Virginia’s pro-business policies encourage workers to chart their own entrepreneurial course. But new state regulations aimed at addressing misclassifications could undermine the Commonwealth’s burgeoning freelance workforce.

Last month, the U.S. Department of Labor announced proposed changes to the Fair Labor Standards Act to impose barriers on workers who wish to work as independent contractors. If adopted, the rule would impose strict criteria on independent workers to prove they are not workers in the form of a new test of economic reality. This is a major departure from the Trump-era rule that favored a flexible worker model.

As a full-time freelancer in Virginia, I would be penalized for honestly living out the freelance lifestyle according to these dull worker guidelines.

The DOL argues that this revision would curb perceived misclassifications in the workplace. However, the reclassification of most workers as employees makes them candidates for union jobs – a declining sector accounting for just 10.3% of the workforce. Virginia workers who survived the pandemic with independent work do not want bureaucrats to destroy their livelihoods.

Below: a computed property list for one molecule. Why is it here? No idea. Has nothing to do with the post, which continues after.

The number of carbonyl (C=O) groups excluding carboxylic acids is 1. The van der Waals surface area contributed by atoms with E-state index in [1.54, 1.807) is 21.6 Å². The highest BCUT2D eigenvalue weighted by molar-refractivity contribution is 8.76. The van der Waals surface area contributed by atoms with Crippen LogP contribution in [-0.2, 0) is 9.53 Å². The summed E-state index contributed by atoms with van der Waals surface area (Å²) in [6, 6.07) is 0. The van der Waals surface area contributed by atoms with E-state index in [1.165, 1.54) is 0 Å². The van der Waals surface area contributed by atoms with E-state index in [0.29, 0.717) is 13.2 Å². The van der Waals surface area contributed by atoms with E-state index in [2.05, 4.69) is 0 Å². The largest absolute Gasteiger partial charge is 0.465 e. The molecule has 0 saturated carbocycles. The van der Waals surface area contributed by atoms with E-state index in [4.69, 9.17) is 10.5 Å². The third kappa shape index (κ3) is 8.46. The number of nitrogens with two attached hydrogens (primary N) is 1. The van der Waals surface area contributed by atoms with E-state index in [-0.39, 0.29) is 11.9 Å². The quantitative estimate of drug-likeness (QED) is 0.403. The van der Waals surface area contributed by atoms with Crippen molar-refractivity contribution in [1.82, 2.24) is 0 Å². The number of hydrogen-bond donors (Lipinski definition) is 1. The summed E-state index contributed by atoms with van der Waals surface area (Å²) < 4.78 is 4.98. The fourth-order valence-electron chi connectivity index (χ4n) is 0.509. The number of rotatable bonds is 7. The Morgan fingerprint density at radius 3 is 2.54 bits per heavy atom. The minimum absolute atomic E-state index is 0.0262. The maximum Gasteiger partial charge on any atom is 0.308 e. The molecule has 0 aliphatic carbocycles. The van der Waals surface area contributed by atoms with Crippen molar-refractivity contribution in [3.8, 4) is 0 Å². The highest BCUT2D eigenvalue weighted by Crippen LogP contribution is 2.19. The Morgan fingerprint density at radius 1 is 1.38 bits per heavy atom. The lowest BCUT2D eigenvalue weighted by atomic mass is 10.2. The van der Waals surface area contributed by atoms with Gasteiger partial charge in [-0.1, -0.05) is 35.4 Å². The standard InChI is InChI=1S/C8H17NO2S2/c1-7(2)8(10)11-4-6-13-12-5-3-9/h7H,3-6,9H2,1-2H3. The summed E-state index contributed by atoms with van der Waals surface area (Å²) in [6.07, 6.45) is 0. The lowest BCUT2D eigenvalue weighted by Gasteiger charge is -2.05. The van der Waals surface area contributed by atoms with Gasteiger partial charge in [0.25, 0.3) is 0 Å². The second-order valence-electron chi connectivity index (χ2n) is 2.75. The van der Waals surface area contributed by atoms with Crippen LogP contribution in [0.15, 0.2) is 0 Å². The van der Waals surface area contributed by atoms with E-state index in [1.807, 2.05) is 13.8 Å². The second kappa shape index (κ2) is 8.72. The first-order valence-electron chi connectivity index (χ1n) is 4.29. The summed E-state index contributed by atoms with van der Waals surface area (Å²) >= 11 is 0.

Drafting federal regulations aimed at barring independent contracts would be costly to Virginia’s economy.

According to the American Action Forum, the Commonwealth has 557,643 independent workers. That’s about 15% of our total non-union private sector workforce – or 3,445,000 private sector workers.

For example, if 50% of freelance workers were converted to traditional workers, the cost would be $1.28 billion. When this projection of eviction is contrasted with the alleged cost of misclassification in Virginia — allegedly $28 million in “lost revenue” — reclassification poses a greater threat to workers’ liberty.

That’s why a majority of freelancers in Virginia, like their peers in 49 other states, are content with their status and not tied to a single employer.